Male-female ratios are a useful way of looking at population dynamics. They may reflect, or may influence, many aspects of social and economic geography from employment opportunities to rates and age of civil partnerships (including marriage).
In 2010, only four states in Mexico had more males than females: Baja California, Baja California Sur, Sonora and Quintana Roo (see table).
Rank State Male-Female ratio (males/100 females)
1 Baja California Sur 104.5
2 Quintana Roo 103.3
3 Baja California 101.8
4 Sonora 101.3
5 Nayarit 99.5
6 Nuevo León 99.4
7 Sinaloa 98.9
8 Chihuahua 98.7
9 Coahuila 98.6
10 Colima 98.4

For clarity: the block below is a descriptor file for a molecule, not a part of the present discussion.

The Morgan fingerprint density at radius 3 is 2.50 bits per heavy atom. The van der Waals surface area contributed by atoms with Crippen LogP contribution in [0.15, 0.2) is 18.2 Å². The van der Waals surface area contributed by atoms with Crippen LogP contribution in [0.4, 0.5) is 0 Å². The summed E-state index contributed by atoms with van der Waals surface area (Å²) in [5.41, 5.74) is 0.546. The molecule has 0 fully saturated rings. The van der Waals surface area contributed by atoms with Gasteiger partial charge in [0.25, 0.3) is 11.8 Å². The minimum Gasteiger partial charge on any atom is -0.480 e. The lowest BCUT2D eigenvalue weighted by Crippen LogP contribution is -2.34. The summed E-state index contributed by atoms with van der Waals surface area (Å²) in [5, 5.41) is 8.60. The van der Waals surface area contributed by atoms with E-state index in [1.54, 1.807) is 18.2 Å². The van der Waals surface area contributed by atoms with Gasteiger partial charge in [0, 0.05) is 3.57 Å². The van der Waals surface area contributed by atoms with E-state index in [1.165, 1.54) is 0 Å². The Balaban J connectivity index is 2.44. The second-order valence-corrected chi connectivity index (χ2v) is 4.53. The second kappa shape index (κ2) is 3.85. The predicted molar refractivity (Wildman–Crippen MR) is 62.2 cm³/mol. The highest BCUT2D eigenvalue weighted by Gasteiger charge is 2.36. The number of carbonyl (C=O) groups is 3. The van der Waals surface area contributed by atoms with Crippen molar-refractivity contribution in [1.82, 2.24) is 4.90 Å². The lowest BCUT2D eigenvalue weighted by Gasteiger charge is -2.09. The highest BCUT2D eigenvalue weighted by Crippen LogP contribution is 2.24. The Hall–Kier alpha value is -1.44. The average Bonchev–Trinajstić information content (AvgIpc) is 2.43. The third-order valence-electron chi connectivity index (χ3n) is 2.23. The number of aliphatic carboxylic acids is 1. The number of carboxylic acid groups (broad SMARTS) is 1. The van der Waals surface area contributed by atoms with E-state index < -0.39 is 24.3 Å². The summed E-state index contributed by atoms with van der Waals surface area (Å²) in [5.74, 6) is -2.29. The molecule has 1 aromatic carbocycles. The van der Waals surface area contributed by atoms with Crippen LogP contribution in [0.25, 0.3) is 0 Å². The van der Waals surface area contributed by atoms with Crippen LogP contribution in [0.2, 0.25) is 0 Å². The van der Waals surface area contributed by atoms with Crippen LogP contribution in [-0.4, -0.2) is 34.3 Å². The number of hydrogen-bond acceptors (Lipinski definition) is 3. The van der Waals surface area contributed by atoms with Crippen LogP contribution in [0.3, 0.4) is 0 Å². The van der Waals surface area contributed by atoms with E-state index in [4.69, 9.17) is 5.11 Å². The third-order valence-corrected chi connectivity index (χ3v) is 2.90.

What do these states, at opposite extremes of the country, have in common?
They are among the most economically dynamic states. All except Sonora have a vibrant tourism sector, where employment opportunities in the construction sector (mainly for young males) have offered young people an alternative to migrating north of the border.
Sonora has a more mixed economy,which includes an important mining sector (another predominantly male source of employment), as well as agriculture, manufacturing and some tourism.
In a future post, and to avoid any accusation of gender bias, we will look at the states which have the highest proportion of females (i.e. the lowest male-female ratios, the lowest number of males/100 females).
Several chapters of Geo-Mexico: the geography and dynamics of modern Mexico discuss population issues, including population growth, distribution, gender differences and density. Buy your copy today to have a handy reference guide to all major aspects of Mexico’s geography!